My colleague Jo Outteridge encouraged participants in our Active Learning Network meeting on ‘Active and Reflective Learning’ to produce a resource together by incorporating examples of reflective learning from our various areas of practice.
Jo introduced models of reflective and experiential learning including Driscoll (2007), Schon (reflecting in action, 1983), Kolb (experiential learning cycle, 1984), Gibbs (1998), Schon (reflecting on action, 1987), and Laurillard’s Conversational Framework (2002).
I decided to return to a model of a-PDP (audio-based personal development planning), one of the ‘audio active’ models I devised and reported on (Middleton, 2011).
I developed ‘a-PDP’ for use with Engineering students for a project involving two universities. It used the What, So What, Now What model (Driscoll, 2007; Schon, 1983). Students were encouraged to make a daily personal recording at the end of their study day to chart what they had done, the meaning of the action or what it had meant to them, and the implications of the action for what they might do in the future. They were encouraged to listen back to their recording when they next returned to campus. Each month they were asked to reflect on their ‘in action’ (Schon, 1987) audio record by producing written reflective ‘of action’ summaries. The change in media demanded a critical transformation in their reflective thinking.
The monthly summarisation in the a-PDP model supposes that the student has had the opportunity to experience a reflective learning cycle (Kolb, 1984) in which they had acted (concrete experience), generated or received feedback (reflective observation), applied their feedback to modify their understanding (abstract conceptualisation), and actively evaluated their new conceptualisation (active experimentation) through an opportunity to apply their learning.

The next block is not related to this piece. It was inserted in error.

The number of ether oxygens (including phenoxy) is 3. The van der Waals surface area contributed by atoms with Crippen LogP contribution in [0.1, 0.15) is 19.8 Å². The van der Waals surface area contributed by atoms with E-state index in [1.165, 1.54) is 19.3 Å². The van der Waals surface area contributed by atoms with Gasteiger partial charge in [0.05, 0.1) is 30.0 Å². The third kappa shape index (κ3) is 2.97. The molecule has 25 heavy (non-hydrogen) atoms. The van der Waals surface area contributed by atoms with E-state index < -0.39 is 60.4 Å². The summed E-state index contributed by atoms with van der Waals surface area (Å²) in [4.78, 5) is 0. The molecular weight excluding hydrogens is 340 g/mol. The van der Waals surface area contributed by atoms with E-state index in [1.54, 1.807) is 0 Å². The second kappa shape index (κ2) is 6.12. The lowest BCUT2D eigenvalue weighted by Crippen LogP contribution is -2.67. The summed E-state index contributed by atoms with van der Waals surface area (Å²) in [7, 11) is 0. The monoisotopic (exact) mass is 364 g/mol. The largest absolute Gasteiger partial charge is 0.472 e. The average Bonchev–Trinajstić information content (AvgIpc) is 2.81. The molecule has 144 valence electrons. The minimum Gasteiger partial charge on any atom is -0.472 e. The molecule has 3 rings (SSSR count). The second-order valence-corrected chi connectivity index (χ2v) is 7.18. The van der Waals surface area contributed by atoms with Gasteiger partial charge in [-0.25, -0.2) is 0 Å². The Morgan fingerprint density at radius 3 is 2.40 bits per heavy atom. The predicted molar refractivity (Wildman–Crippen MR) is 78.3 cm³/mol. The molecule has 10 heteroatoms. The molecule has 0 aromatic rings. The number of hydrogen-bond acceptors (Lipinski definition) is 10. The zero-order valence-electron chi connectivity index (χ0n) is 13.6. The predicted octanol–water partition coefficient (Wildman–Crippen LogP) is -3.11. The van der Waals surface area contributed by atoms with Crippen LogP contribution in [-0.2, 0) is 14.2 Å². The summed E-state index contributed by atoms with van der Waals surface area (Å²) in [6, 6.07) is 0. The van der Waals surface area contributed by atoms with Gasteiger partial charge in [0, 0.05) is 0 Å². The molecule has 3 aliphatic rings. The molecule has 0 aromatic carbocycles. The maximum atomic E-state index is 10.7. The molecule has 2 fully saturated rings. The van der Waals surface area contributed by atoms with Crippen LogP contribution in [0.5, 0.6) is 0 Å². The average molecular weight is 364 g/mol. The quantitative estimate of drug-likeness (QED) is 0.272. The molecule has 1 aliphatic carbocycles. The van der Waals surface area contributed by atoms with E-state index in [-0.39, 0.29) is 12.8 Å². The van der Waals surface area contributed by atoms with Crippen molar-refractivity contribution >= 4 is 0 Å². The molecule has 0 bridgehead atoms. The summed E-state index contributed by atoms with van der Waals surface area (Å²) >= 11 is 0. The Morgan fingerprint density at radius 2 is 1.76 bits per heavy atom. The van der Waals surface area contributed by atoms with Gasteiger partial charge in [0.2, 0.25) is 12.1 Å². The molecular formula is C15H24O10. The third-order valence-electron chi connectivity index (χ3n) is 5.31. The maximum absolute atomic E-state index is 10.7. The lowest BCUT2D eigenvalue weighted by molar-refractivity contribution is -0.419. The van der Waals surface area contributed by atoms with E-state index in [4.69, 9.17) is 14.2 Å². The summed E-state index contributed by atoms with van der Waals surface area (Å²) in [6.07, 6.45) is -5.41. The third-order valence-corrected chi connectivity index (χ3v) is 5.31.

Conversation is an important part of the way I think about a rich learning environment, whether I am thinking about learning walks, peer learning, or the Unified Active Learning hybrid approach I am working with at the moment.
The a-PDP model reflects the iteration evident in Laurrilard’s conversational framework (2002) being a form of self-conversation over time which, in effect, becomes almost vicarious learning – learning by observing an ‘other’ (Bandura, 1962) with the ‘other’ being, in this case, one’s self as viewed at enough distance to create a necessary degree of objectivity.
In the paper, I note the value of switching media to the written form to force a critical repositioning.
Bandura, A. (1962). Social learning through imitation. In: M. R. Jones (ed.), ‘Nebraska symposium of motivation’, Lincoln: University of Nebraska Press, pp. 211-269.
Driscoll, J., ed. (2007). Practicing clinical supervision: A reflective approach for Healthcare Professionals. Edinburgh: Elsevier.
Gibbs, G. (1998) Learning by doing: A guide to teaching and learning methods. Oxford: Further Education Unit, Oxford Polytechic.
Kolb, D. (1984) Experiential learning: Experience as the source of learning and development. Upper Saddle River: Prentice Hall.
Laurillard, D. (2002). Rethinking university teaching: A conversational framework for the effective use of learning technologies.
Middleton, A. (2011). Audio active: Discovering mobile learner-gatherers from across the formal-informal continuum. International Journal of Mobile and Blended Learning (IJMBL), 3(2), pp. 31–42. https://doi.org/10.4018/jmbl.2011040103.
Schön, D. (1983). The reflective practitioner: How professionals think in action. London: Temple Smith.
Schön, D. (1987). Educating the reflective practitioner. San Francisco: Jossey-Bass.